Bombs have exploded at three Buddhist temples in Thailand's troubled mainly-Muslim south.
The government has been criticised for its handling of April's clashes
A bystander was slightly wounded outside one temple, Reuters reports.
Police in Narathiwat province said the temples were not seriously damaged by the bombs, which went off within an hour of each other.
The blasts are the first serious incident since Thai security forces killed more than 100 suspected Muslim militants in the region last month.
The explosive devices were placed at the gates of each of the temples, in three different districts - Takbai, Ruesoh and Rangae.
"We are investigating. We believe that the people behind the explosions are people who want to create unrest," provincial police commander Colonel Kachen Kochtarayu told AFP news agency.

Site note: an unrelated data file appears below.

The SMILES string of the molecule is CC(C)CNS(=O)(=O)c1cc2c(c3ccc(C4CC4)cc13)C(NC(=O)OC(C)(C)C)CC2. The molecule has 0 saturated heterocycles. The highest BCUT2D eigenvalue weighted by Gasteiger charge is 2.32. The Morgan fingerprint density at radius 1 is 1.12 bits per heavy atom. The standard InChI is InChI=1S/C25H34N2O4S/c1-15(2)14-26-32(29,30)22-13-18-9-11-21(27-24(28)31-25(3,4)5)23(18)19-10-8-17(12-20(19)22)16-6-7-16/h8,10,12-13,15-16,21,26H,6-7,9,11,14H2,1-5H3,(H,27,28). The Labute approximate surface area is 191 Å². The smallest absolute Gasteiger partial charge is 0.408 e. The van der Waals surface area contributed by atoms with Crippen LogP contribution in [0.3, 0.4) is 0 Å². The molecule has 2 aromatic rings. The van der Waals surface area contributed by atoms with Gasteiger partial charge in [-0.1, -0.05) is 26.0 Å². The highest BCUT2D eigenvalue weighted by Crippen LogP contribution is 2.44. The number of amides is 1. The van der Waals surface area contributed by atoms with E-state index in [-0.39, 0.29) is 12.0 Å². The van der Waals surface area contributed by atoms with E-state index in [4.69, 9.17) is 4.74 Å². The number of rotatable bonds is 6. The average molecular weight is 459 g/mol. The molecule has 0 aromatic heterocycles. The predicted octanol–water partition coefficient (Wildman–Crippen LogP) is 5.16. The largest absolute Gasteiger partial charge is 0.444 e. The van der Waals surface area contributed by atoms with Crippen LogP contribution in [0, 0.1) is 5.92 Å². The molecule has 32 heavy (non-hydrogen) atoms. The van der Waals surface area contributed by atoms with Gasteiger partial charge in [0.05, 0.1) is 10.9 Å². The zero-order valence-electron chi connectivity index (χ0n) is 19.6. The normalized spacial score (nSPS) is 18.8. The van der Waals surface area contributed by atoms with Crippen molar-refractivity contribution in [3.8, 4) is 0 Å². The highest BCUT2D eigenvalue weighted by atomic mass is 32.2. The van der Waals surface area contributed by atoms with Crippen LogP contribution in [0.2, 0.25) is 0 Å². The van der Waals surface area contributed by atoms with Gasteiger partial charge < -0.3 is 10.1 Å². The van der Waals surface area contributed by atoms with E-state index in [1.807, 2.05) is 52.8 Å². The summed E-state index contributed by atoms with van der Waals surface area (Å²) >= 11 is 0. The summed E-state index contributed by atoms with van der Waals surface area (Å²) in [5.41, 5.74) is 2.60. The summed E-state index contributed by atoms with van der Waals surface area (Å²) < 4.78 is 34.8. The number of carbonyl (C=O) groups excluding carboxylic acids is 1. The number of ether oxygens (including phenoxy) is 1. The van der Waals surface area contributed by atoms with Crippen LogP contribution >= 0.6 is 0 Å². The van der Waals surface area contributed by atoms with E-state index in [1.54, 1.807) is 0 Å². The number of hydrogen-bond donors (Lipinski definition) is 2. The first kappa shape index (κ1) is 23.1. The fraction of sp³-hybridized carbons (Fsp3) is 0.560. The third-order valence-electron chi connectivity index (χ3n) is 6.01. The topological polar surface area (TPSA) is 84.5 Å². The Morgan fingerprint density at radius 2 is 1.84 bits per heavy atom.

"We don't know who they are or what kind of bombs were used."
Southern Thailand has experienced a wave of violence this year including arson attacks and murders targeting government officials, security forces and Buddhist monks.
THAILAND'S TROUBLED SOUTH
Militant violence reported in three provinces on 29 April: Yala, Songkhla and Pattani
Thailand is overwhelmingly Buddhist with Muslims making up 3.8%
Separatist rebellions have occurred periodically for centuries
The worst day of violence this year was on 28 April when security forces killed more than 108 suspected militants who staged a series of attacks on police stations in three southern provinces.
The bloodiest incident that day took place when soldiers stormed a mosque in Pattani province and killed more than 30 suspects hiding inside.
Critics accuse the government of excessive force.
Thai Prime Minister Thaksin Shinawatra has ordered an independent investigation into the Pattani incident.